Diervilla lonicera (Bush Honeysuckle)
|Also known as:
|Dwarf Bush Honeysuckle, Northern Honeysuckle,
|Diervillaceae (Bush Honeysuckle)
|part shade, shade; average to dry sandy or rocky soil; woods, woodland edges, clearings, thickets, bluffs, along railroads
|June - July
|1 to 3 feet
|Wetland Indicator Status:
|MN county distribution (click map to enlarge):
|National distribution (click map to enlarge):
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Clusters of 2 to 7 short-stalked flowers at the tips of 1-year-old branches and arising from leaf axils near the branch tips. Flowers are funnel-shaped, ½ to ¾ inch long, hairy on the inner surface especially inside the tube, and with 5 narrow, spreading lobes, one of which typically is somewhat larger and has a darker coloring than the rest. In the center are 5 densely hairy stamens with yellow tips and a long, slender, green style with a dome-shaped stigma at the tip.
Flower color is initially pale yellow or even greenish yellow, becoming orange to red with age. The 5 sepals surrounding the base of the flower are narrowly triangular and about as long as the floral tube. The ovary sits between the stalk and flower.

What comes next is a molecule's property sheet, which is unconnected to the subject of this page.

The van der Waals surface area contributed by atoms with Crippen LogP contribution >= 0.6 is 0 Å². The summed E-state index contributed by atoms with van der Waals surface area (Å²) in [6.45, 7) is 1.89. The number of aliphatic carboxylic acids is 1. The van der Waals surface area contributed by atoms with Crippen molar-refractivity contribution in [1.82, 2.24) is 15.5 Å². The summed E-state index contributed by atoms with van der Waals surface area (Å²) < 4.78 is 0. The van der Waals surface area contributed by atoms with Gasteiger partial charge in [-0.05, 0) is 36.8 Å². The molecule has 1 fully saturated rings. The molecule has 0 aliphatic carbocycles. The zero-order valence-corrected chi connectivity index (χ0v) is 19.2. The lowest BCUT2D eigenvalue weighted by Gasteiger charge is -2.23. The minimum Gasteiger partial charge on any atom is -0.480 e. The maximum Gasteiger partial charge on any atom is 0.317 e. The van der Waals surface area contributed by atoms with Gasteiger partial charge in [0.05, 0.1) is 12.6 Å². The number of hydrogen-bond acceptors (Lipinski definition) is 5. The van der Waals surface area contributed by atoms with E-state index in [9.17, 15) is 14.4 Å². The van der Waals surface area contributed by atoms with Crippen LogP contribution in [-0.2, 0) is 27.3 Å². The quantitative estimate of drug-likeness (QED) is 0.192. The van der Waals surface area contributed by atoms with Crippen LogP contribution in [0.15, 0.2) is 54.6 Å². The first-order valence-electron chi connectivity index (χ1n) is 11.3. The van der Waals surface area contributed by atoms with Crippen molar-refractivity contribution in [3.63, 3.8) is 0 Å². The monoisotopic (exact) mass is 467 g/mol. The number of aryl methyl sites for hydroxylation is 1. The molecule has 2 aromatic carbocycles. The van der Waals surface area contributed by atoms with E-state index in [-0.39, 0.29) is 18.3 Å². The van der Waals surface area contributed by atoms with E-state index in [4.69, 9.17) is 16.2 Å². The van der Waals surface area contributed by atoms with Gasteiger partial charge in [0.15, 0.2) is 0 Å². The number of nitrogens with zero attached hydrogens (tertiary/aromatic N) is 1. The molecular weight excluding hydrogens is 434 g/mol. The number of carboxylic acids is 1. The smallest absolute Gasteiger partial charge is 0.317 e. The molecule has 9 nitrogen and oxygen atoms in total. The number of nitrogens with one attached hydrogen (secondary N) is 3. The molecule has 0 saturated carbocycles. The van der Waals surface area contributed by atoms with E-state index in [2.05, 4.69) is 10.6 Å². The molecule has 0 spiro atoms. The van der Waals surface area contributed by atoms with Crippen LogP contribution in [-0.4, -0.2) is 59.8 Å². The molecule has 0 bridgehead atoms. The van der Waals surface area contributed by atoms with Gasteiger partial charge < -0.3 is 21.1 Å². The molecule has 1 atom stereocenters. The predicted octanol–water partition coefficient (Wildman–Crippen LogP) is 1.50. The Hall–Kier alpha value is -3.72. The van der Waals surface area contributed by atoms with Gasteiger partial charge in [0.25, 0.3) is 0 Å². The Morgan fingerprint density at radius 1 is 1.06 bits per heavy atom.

Leaves and stems:
Leaves are 2 to 5 inches long, 1 to 2¾ inches wide, lance-elliptic to egg-shaped with a rounded or tapered base, a long taper to the pointed tip, and a short stalk. Edges are finely toothed and finely hairy, surfaces are mostly hairless except sometimes along the midvein. The upper surface is dark green, the lower paler, and leaves may be tinged a bronzy color across the surface or around the edges, especially when young.
The persistent sepals spread out as fruit develops, capping the fruit forming below. Fruit is a 2-valved capsule 1/3 to ½ inch long, green to brown, oblong-elliptic to narrowly egg-shaped. Plants are self-sterile, requiring pollination from a different plant that is not a clone.
Formerly in the Caprifoliaceae (Honeysuckle) family, this species gets its “honeysuckle” common name and lonicera species epithet from the shape of its flowers, which resemble those of true honeysuckles (Lonicera species), but that's where the similarities end. Bush Honeysuckle has serrated leaves and the fruit is a capsule, where true honeysuckles have toothless leaves and berries for fruit.
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- Bush Honeysuckle plants
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- bronzy leaves emerging in spring
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Photos by K. Chayka taken in a private garden in Ramsey County. Photos courtesy Peter M. Dziuk taken in northeastern Minnesota.
Have you seen this plant in Minnesota, or have any other comments about it?